Lois Bright provided ‘a profound legacy’11/13/2013
I think you have broken my heart with your writing about Lois Bright (Civic Skinny, Nov. 7). I wish I would have known her. But I feel maybe I do.
A young mind does not travel with the resources to develop it, necessarily. Social policy does not always manifest to support a goal of helping those who would better themselves with an education. But special individuals can impact what happens to others.
So Lois, and the legacy of her husband Dale, has provided for this with a profound legacy of giving and philanthropy. But I guess the presence of Lois would have provided any witness with a sense of vitality, involvement, self-creation, social justice and a faith that life, as lived, does in fact advance our personal and mutual experience.
She might have died in her sleep. But she lives in my waking life. I have cared for patients at her named hospice. I am a graduate of the school she has supported. I have cared for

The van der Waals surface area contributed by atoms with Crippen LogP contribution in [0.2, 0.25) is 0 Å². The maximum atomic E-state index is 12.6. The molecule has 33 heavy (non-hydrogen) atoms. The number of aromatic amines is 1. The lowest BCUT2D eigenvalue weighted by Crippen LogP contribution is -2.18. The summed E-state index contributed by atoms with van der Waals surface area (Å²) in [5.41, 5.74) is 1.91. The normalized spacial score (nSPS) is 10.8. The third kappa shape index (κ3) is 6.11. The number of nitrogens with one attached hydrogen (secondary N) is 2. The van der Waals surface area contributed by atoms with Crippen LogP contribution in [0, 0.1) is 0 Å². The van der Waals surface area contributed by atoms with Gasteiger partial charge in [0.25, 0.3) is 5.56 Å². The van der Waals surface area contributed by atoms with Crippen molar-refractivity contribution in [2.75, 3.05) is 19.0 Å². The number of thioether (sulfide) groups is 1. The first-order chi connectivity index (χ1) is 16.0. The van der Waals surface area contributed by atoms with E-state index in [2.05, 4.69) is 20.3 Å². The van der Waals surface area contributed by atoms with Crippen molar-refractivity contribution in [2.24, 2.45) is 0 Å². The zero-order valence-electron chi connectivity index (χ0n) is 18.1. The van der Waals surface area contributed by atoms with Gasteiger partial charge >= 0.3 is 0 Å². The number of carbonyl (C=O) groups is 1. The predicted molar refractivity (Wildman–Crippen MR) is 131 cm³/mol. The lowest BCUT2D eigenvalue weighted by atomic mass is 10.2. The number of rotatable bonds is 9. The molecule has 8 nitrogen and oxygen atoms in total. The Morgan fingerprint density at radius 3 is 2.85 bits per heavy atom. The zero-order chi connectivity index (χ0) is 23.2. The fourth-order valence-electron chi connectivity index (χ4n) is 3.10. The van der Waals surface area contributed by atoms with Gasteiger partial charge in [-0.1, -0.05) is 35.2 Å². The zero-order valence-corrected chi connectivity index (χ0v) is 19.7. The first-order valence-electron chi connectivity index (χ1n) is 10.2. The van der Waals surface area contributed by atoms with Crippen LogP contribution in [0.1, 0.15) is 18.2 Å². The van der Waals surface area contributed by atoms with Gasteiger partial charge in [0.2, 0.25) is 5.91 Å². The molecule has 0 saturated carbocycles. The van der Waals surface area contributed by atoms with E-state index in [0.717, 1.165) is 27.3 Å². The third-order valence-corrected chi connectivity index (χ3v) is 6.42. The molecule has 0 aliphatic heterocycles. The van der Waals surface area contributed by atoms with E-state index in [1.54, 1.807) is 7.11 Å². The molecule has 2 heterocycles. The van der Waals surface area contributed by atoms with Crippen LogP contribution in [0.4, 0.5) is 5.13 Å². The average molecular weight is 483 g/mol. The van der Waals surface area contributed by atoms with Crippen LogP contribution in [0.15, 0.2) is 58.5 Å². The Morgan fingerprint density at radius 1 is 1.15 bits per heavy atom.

the ill and elderly from Des Moines’ east side and shared with them the rich legacy and history of the city where I was born and raised.
It is not a guess that caring for Lois might have challenged those in her charge. But for those who listened to her, I am sure there was a wealth of insight available about life and how to live it and about how the value of an individual and about how anyone has the ability, as an individual, to influence the course of events both large and small.
Lois and her husband have most certainly influenced the lives of many people. To say that she or he is dead seems premature. That she has lived dreaming is certain.Michael Hopson –Des Moines
Put tax-funded projects to a vote
Why is it that we’ll vote on financing such public things as courthouses, school bonds and such, while at the same time, taxpayer money will be kicked into hotels, insurance company campuses, downtown housing developments and sports stadiums — subsidies for profitable for-profit businesses — without the taxpayer having any say in the matter? Shouldn’t those things go onto the ballot, too, instead of letting our officials play Santa Claus?David Thrasher –Des Moines
Moore’s re-election speaks volumes
Des Moines city councilman Skip Moore was reelected on Nov. 5. He commented, “I think the voters have spoken and said Washington, D.C.-style politics and special interest money is not going to work in Des Moines.” I completely agree. Now if we could just get Chicago-style politics out of Washington D.C.Kent Carlson –Earlham
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